Energy Policies of IEA Countries

International Energy Agency

English
ISSN: 
1990-0082 (online)
ISSN: 
1021-3872 (print)
http://dx.doi.org/10.1787/19900082
Hide / Show Abstract

This series consists of two components. The first is an annual compilation by the International Energy Agency containing a broad analysis of recent trends and an easily accessible overview of energy policy during the last 12 months along with summaries of individual country reports done during the period. It also presents the major findings of the latest World Energy Outlook, key statistical information and brief summaries of major IEA publications released during the past year. The second component is the set of country reviews produced each year. IEA countries are on a five-year review cycle, which means that approximately five countries are reviewed in detail each year and published as part of the Energy Policies of IEA Countries series.

 
Energy Policies of IEA Countries: Czech Republic 2016

Energy Policies of IEA Countries: Czech Republic 2016 You do not have access to this content

International Energy Agency

English
Click to Access: 
    http://oecd.metastore.ingenta.com/content/6116341e.pdf
  • PDF
Author(s):
IEA
05 Jan 2017
Pages:
186
ISBN:
9789264268685 (PDF)
http://dx.doi.org/10.1787/9789264268685-en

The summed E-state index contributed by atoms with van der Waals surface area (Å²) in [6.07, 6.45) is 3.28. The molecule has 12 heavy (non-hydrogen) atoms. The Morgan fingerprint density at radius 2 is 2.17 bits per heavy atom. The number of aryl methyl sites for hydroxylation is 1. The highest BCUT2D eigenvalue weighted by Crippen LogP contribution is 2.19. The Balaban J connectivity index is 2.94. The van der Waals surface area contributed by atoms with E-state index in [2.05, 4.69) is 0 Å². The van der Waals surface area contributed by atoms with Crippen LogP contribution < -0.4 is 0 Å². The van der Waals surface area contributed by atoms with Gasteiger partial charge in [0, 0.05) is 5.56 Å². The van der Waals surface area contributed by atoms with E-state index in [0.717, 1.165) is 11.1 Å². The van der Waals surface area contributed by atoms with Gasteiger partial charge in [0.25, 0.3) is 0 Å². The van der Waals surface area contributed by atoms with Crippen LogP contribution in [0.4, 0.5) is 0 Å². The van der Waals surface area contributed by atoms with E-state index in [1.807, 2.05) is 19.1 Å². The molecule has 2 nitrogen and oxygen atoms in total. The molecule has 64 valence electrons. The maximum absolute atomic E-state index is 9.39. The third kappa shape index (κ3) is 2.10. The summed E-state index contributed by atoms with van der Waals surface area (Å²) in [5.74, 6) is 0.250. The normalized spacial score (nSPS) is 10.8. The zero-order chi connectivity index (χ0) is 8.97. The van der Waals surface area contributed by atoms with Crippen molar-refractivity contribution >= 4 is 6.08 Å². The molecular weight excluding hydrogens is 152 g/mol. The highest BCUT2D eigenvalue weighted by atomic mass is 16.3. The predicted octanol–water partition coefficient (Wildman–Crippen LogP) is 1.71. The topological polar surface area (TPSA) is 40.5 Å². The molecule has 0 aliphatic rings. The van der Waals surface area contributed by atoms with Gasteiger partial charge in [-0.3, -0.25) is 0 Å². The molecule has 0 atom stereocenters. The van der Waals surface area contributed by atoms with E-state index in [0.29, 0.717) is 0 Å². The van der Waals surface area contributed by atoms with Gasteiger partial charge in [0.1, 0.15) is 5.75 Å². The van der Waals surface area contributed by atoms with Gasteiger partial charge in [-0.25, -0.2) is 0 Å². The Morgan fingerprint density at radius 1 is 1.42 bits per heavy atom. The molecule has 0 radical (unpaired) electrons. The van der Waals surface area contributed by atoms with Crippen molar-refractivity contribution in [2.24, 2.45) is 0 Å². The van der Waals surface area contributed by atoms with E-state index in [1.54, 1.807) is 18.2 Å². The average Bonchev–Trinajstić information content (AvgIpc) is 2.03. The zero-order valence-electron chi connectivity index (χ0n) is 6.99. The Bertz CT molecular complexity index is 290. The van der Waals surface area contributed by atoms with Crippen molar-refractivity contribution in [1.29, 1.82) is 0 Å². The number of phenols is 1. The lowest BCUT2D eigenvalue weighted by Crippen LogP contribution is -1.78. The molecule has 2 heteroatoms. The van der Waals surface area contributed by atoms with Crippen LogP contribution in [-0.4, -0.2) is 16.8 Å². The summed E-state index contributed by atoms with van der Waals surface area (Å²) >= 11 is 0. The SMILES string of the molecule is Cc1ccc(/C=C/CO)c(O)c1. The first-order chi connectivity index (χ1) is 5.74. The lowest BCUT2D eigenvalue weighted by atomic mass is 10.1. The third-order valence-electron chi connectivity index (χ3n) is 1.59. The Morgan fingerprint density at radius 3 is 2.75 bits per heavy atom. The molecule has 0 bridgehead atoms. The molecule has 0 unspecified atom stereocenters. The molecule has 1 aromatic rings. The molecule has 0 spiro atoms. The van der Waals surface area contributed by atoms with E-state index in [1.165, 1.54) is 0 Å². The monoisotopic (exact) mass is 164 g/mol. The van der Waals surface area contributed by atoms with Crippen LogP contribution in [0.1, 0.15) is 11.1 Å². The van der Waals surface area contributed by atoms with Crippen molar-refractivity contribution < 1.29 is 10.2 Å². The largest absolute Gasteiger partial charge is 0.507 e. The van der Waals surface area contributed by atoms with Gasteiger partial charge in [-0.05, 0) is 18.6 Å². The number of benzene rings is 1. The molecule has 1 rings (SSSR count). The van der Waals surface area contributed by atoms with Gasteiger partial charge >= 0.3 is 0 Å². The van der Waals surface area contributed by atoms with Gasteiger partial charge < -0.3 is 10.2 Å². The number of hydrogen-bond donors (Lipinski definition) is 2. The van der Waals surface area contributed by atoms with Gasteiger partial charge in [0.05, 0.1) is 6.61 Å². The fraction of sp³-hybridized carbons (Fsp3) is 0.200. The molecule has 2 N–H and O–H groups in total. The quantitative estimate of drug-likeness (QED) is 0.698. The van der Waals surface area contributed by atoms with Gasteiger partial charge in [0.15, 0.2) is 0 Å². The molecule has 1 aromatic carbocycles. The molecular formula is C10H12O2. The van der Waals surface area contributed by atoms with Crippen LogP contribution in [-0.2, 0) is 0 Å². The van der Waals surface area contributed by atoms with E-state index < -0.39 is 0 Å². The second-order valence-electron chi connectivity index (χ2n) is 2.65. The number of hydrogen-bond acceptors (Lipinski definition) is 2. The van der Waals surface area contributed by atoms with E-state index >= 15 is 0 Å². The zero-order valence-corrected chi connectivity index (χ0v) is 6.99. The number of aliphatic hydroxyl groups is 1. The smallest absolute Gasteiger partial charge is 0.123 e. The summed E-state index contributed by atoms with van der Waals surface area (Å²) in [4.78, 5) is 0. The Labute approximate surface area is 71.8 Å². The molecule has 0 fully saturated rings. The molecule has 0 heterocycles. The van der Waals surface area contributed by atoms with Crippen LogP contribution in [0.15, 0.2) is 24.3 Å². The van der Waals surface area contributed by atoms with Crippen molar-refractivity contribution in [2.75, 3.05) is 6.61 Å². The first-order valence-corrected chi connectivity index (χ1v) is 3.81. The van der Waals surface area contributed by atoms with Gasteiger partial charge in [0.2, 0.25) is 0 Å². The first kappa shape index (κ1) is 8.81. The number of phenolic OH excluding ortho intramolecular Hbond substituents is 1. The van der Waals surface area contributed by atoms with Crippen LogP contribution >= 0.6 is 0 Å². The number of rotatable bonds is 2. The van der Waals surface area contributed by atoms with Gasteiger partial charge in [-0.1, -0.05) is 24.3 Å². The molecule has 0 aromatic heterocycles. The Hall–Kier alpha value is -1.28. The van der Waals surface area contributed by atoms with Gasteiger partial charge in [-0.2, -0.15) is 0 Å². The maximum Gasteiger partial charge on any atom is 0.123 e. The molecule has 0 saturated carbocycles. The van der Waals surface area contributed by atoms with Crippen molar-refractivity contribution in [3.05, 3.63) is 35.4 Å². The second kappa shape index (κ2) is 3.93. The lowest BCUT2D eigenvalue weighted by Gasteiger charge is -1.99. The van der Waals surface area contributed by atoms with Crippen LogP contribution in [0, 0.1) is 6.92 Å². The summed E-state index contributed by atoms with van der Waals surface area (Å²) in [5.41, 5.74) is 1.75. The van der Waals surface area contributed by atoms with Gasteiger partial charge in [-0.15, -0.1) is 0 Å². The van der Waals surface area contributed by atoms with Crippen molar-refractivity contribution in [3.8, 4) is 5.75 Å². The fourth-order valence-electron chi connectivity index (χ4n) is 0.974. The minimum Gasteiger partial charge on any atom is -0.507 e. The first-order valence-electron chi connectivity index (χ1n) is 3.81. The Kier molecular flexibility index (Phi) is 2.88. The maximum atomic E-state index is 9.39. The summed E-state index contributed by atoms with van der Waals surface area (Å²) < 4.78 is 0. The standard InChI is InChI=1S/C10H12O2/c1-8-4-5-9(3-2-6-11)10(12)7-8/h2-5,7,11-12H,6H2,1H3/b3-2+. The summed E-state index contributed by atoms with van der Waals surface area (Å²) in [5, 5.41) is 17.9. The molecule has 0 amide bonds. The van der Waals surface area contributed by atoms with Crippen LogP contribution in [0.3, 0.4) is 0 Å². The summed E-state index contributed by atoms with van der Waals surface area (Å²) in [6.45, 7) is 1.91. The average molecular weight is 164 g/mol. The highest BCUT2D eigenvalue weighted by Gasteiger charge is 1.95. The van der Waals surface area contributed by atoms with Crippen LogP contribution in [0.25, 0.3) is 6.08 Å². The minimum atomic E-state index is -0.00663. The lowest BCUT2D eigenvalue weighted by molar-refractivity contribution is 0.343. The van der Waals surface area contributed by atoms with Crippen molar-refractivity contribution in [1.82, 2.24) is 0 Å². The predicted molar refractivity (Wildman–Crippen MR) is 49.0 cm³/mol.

Hide / Show Abstract

The Czech Republic recently approved a new National Energy Policy (SEP) that aims to reduce energy consumption and improve the economy’s energy intensity. This IEA country review provides a snapshot of the energy sector in the Czech Republic and examines the impact of the SEP. The review warns that reaching long-term energy targets will require greater effort if the country is to play its part in the on-going global energy transition.

The SEP broadly seeks to strengthen security of energy supply and build a competitive and sustainable energy sector. While the Czech Republic has experienced strong growth in the renewable energy sector – notably solar PV – policy changes have created uncertainty. Meanwhile, greenhouse gas emissions, which have been falling since 2000, are expected to increase. Coal dominates the power sector and is the largest source of carbon emissions and also poses a substantial threat to local air quality.

The review finds that natural gas supply security remains strong, and the country is expected to remain a net exporter of electricity. The expansion of nuclear power is one of the main pillars of the SEP, and will play a greater role in coming years. The SEP also establishes key targets for energy security, emissions, energy savings, electricity generation and affordability.

This review also provides recommendations for further policy improvements that are intended to help guide the country towards a more secure and sustainable energy future.

loader image
 
Visit the OECD web site